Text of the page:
IMR Press / JIN / Volume 21 / Issue 2 / DOI: 10.31083/j.jin2102051
Open Access Original Research
Presence of enlarged perivascular spaces is associated with reduced processing speed in asymptomatic, working-aged adults
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1 Department of Neurosciences, School of Medical Sciences, Universiti Sains Malaysia, 16150 Kubang Kerian Kelantan, Malaysia
2 Department of Family Medicine, School of Medical Sciences, Universiti Sains Malaysia, 16150 Kubang Kerian Kelantan, Malaysia
3 Hospital Universiti Sains Malaysia, Jalan Raja Perempuan Zainab II, 16150 Kubang Kerian Kelantan, Malaysia
4 A*STAR Institute of Bioengineering and Bioimaging, 138667 Singapore, Singapore
*Correspondence: (Muzaimi Mustapha); (Che Mohd Nasril Che Mohd Nassir)
These authors contributed equally.
Academic Editor: Foteini Christidi
J. Integr. Neurosci. 2022, 21(2), 51;
Submitted: 9 November 2021 | Revised: 8 December 2021 | Accepted: 24 December 2021 | Published: 21 March 2022
(This article belongs to the Special Issue Brain Imaging)
Copyright: © 2022 The Author(s). Published by IMR Press.
This is an open access article under the CC BY 4.0 license.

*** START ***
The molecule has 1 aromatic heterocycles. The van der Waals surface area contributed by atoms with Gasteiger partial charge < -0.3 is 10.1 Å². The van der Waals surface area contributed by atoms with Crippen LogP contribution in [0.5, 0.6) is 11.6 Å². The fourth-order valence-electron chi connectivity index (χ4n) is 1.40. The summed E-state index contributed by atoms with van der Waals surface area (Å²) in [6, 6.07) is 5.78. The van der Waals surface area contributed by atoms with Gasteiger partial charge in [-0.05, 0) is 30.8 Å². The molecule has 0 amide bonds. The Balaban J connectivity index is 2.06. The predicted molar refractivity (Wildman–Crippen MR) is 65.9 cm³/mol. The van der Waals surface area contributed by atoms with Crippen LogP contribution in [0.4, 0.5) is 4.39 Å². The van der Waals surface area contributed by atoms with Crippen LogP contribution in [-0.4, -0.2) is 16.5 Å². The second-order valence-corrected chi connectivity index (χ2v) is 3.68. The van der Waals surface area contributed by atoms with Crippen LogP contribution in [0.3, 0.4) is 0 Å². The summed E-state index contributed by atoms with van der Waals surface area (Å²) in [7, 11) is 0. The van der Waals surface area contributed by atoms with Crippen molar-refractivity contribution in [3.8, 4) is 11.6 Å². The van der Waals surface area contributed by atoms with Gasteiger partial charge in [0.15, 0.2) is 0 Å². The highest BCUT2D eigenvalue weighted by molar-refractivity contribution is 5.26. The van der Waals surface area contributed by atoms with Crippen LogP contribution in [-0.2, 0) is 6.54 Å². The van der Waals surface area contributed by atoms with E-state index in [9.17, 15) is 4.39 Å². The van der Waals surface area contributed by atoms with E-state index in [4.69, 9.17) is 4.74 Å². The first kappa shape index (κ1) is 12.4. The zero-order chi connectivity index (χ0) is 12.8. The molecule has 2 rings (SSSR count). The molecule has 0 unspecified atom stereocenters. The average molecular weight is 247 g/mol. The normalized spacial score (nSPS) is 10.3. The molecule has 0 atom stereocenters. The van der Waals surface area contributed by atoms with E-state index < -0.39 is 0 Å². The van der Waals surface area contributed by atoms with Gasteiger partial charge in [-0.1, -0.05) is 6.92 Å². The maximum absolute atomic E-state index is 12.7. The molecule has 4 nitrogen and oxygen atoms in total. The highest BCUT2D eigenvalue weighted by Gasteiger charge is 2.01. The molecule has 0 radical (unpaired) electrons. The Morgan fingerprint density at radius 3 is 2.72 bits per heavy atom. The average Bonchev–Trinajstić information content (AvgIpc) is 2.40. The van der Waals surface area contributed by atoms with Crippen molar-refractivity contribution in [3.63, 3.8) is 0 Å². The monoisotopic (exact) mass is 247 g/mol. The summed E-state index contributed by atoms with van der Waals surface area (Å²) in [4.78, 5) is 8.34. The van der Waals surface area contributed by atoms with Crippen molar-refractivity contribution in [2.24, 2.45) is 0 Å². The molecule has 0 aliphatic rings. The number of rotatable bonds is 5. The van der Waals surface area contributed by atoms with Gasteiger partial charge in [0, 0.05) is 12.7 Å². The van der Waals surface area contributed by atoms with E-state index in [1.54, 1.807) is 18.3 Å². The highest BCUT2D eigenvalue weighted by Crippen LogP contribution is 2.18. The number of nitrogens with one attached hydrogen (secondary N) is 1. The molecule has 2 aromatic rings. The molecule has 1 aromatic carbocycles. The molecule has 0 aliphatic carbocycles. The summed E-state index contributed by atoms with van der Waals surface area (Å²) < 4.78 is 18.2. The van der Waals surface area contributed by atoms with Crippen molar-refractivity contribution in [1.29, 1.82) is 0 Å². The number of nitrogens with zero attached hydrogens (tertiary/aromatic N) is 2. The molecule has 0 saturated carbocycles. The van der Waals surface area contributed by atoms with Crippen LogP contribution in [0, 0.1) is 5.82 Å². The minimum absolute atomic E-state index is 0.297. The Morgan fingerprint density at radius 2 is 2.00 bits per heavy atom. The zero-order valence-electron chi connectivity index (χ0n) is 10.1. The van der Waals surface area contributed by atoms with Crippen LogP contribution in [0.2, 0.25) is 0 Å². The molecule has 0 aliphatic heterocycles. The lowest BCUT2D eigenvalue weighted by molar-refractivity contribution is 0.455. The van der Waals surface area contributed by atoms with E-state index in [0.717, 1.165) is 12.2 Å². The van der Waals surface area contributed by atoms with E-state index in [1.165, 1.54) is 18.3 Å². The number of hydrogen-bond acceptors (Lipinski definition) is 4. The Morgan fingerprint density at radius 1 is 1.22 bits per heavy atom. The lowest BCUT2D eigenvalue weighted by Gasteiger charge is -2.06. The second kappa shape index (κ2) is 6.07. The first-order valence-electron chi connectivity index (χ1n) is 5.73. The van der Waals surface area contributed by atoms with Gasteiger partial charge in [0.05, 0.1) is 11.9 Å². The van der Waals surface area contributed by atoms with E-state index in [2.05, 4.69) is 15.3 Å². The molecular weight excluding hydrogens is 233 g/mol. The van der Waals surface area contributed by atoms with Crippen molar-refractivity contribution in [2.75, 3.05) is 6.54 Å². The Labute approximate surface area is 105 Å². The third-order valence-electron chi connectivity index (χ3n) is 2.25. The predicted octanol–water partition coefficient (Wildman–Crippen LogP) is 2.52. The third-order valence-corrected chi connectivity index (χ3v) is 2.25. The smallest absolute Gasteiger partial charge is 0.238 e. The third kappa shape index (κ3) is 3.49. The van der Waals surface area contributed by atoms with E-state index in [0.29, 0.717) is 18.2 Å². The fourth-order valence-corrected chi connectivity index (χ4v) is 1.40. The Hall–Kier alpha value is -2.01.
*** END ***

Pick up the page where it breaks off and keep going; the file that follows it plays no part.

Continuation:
Background: Enlarged perivascular spaces (ePVS) and white matter hyperintensities (WMHs) are recognised neuroimaging lesions for symptomatic and/or occult cerebral small vessel disease (CSVD) that are linked with the predisposition to cardiocerebrovascular risk and neurocognitive impairment. This study aimed to determine the interrelation between the WMHs and ePVS, neurocognition, and cardiocerebrovascular risk profiles in asymptomatic working-aged adults at a single-center population-based cohort. Methods: Fifty-four asymptomatic subjects (mean age: 39.6 ± 11.6 years) with low-to-moderate cardiocerebrovascular risk measured by QRISK3 prediction score were recruited and underwent neurocognitive evaluation and 3T MRI brain scan. Contour plot with multiple logistic and linear regression were utilized to study the interrelation between the variables. Results: The presence of WMHs and ePVS was associated with hypertension, systolic blood pressure, QRISK3 score, and age, whereby asymptomatic older subjects had higher prevalence for WHMs and ePVS (mean age: WMHs [46.6 ± 12.2 years]; ePVS [43.12 ± 12.2 years]). Higher ePVS load and reduced hippocampal volume among ePVS subjects was associated with reduced processing speed (odd ratio, 1.06; 95% confidence interval: 1.00 to 1.13) and reduced working memory performance (standardized β coefficients, −0.46 [95% CI: 0.46 to 12.1], p < 0.05), respectively. Conclusions: Albeit from a single center in the suburban east coast peninsular Malaysia, this study is to first from the region to highlight the subtle impacts of occult CSVD manifestations (WMHs and ePVS) on some aspects of neurocognition in an otherwise asymptomatic, relatively young working-aged adults with low-to-moderate cardiocerebrovascular risk scores.

White matter hyperintensities
Enlarged perivascular spaces
Cardiocerebrovascular risk
Processing speed
Fig. 1.
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